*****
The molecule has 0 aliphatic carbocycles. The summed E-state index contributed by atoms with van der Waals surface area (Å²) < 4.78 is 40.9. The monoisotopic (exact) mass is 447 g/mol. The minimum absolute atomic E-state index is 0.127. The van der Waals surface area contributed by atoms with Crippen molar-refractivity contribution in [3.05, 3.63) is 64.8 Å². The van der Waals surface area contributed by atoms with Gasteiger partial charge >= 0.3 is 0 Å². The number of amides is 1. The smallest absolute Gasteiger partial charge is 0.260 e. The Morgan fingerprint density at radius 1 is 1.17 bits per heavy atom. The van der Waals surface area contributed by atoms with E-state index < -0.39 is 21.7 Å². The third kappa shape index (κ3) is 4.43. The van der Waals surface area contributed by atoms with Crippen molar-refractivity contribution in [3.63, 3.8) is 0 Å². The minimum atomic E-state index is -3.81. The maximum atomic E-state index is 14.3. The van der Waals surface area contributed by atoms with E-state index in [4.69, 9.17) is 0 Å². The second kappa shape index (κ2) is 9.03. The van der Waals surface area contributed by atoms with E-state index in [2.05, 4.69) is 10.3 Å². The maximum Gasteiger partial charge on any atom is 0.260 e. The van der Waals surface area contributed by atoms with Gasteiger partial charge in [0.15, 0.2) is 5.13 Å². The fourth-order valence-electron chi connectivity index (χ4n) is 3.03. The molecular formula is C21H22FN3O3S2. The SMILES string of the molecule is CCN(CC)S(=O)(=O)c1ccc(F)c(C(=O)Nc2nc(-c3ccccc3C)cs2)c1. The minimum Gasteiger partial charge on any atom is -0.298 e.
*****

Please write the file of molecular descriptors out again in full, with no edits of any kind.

The molecule has 0 aliphatic carbocycles. The summed E-state index contributed by atoms with van der Waals surface area (Å²) < 4.78 is 40.9. The monoisotopic (exact) mass is 447 g/mol. The minimum absolute atomic E-state index is 0.127. The van der Waals surface area contributed by atoms with Crippen molar-refractivity contribution in [3.05, 3.63) is 64.8 Å². The van der Waals surface area contributed by atoms with Gasteiger partial charge >= 0.3 is 0 Å². The number of amides is 1. The smallest absolute Gasteiger partial charge is 0.260 e. The Morgan fingerprint density at radius 1 is 1.17 bits per heavy atom. The van der Waals surface area contributed by atoms with E-state index < -0.39 is 21.7 Å². The third kappa shape index (κ3) is 4.43. The van der Waals surface area contributed by atoms with Crippen molar-refractivity contribution in [3.63, 3.8) is 0 Å². The minimum atomic E-state index is -3.81. The maximum atomic E-state index is 14.3. The van der Waals surface area contributed by atoms with E-state index in [4.69, 9.17) is 0 Å². The second kappa shape index (κ2) is 9.03. The van der Waals surface area contributed by atoms with E-state index in [2.05, 4.69) is 10.3 Å². The maximum Gasteiger partial charge on any atom is 0.260 e. The van der Waals surface area contributed by atoms with Gasteiger partial charge in [0.15, 0.2) is 5.13 Å². The fourth-order valence-electron chi connectivity index (χ4n) is 3.03. The molecular formula is C21H22FN3O3S2. The SMILES string of the molecule is CCN(CC)S(=O)(=O)c1ccc(F)c(C(=O)Nc2nc(-c3ccccc3C)cs2)c1. The minimum Gasteiger partial charge on any atom is -0.298 e.